Apple Inc. and the Thurgood Marshall College Fund have partnered to build a pipeline for African-American students into the world's largest information technology company, with a new internship effort called the Apple HBCU Scholars Program.
This year, 31 students from HBCUs will each be awarded $25,000 during their senior year of study. They will also participate in a 10-day see-it-all visit to the company prior to the three-month internship. Additionally, each student will be paired with an employee from Apple during his or her time in Cupertino, Calif., where Apple is headquartered.
There has been recent criticism, spearheaded by the Rev. Jesse Jackson, regarding the lack of diversity at large tech companies. Apple's program is the first of its kind to focus specifically on African Americans and to use the obvious source of HBCUs, which graduate thousands of students in science, technology, engineering and math fields, as a connector.
"Many companies talk about wanting a more diverse workforce. Apple is actually demonstrating its commitment—and in a big way," Thurgood Marshall College Fund President Johnny C. Taylor Jr. told The Root Friday in Washington, D.C.
"To select 31 students from nontraditional recruitment sources like HBCUs is simply unheard of and worthy of special attention. Apple is putting its money where its mouth is when it comes to workforce diversity," Taylor added.
The inaugural program will allow African-American students from HBCUs to experience in detail different departments at the popular company. Students must have at least a 3.3 GPA to participate in the program. Graduate students and students outside the engineering fields, such as business, may also apply.
Lauren Patterson, 20, who is a junior computer science major at Hampton University, said she heard about the program through the department chairman at Hampton and was accepted for an internship.
"When I found out I was accepted, everyone was super excited, and of course, flying all the way across the country to work at this fabulous company is a dream come true for me," Patterson told The Root Friday.
One of the requirements for participating in the program is that students must spread the word about the initiative at their respective campuses after their internship is completed. That stipulation, combined with the outreach to HBCUs by the Thurgood Marshall College Fund, is likely to build a permanent pipeline of black STEM scholars within the company.
Apple Vice President of Worldwide Human Resources Denise Young Smith, a graduate of Grambling State University, began working at Apple in 1997. She welcomed the HBCU students in Washington Friday. "You've proven yourself exceptionally capable," Smith said as she addressed the students Friday.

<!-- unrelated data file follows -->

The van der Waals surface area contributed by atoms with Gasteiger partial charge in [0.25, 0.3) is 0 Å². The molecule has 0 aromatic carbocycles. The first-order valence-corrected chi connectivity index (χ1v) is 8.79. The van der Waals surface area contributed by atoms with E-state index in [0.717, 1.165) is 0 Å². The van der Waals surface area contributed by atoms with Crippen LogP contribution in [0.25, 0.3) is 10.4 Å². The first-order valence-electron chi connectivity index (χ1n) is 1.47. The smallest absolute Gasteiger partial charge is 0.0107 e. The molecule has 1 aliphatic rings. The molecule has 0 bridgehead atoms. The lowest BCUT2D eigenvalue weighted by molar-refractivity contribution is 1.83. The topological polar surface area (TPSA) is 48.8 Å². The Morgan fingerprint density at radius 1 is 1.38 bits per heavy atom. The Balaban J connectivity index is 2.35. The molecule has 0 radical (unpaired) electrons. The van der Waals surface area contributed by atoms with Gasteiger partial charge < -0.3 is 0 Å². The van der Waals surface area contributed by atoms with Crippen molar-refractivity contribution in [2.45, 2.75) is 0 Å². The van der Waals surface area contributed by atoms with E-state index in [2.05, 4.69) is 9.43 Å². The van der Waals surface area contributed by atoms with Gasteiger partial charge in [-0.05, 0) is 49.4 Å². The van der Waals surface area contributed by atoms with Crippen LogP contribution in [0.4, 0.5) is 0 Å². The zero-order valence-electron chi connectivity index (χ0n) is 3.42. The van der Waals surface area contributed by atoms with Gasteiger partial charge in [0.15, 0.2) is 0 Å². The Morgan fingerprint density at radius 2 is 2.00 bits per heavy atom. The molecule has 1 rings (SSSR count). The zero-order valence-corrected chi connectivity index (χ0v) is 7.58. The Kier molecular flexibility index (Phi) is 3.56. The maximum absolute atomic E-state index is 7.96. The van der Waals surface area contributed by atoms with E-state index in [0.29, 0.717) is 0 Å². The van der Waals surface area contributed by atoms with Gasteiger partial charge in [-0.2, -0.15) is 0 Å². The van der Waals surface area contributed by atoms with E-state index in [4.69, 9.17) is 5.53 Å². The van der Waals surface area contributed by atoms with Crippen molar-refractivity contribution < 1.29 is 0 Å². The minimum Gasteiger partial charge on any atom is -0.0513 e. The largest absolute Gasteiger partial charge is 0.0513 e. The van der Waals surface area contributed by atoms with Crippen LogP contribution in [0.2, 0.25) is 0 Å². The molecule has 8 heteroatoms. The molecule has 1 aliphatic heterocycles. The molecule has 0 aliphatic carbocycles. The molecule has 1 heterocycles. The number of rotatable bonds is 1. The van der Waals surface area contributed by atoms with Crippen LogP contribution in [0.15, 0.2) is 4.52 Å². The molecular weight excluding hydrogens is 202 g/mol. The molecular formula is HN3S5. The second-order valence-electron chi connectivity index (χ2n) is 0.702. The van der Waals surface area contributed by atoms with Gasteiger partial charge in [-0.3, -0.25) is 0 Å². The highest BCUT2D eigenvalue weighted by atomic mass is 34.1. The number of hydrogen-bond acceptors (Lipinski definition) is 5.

"They'll get a chance to experience the campus and to understand the products the way we understand them and get a little bit more of an expansive perspective," Smith told The Root regarding what the students can look forward to.
"We've always thought we could identify and deploy talent into the world's greatest organizations, and now, we have the opportunity to do that and really do something historic. There's nothing like this Apple scholarship program," said M. Scott Lily, who designed the application process and is the vice president of programs at the Thurgood Marshall College Fund.
Here are this year's Apple HBCU scholars:
* Angelica Willis, North Carolina A&T State University
* Bethlehem Zergaw, Alabama A&M University
* Bushra-Sultan Yagboyaju, Fisk University
* Chukwuemelie Onwubuya, Allen University
* Dakari Franklin, Morehouse College
* Darnel Williams, Grambling State University
* David Nesbeth, Howard University
* Deshaun Crawford, Delaware State University
* Ebenezer Nkrumah, Fisk University
* Gaston Seneza, Philander Smith College
* Grant Pope, Morehouse College
* Khaliq Satchell, Elizabeth City State University
* Lauren Patterson, Hampton University
* Malik Jones, Hampton University
* Maurita Ament, Spelman College
* Mya Havard, Spelman College
* Nathaniel Spindler, Fayetteville State University
* Naya Coard, Spelman College
* Nhan Mai, Alabama A&M University
* Nia Farmer, Howard University
* Paris Griffin, Chicago State University
* Paul Hammond, North Carolina A&T State University
* Richard Igbiriki, Lincoln University (Pennsylvania)
* Ropafadzo Ropa Denga, Spelman College
* Sakshyam Dahal, Claflin University
* Taha Merghani, Jackson State University
* Tatyana Matthews, Elizabeth City State University
* Timothy Baba, Huston-Tillotson University/Prairie View A&M University
* Todd Boone II, Prairie View A&M University
* Xavier Crutcher, Alabama A&M University
* Zanetta Tyler, North Carolina A&T State University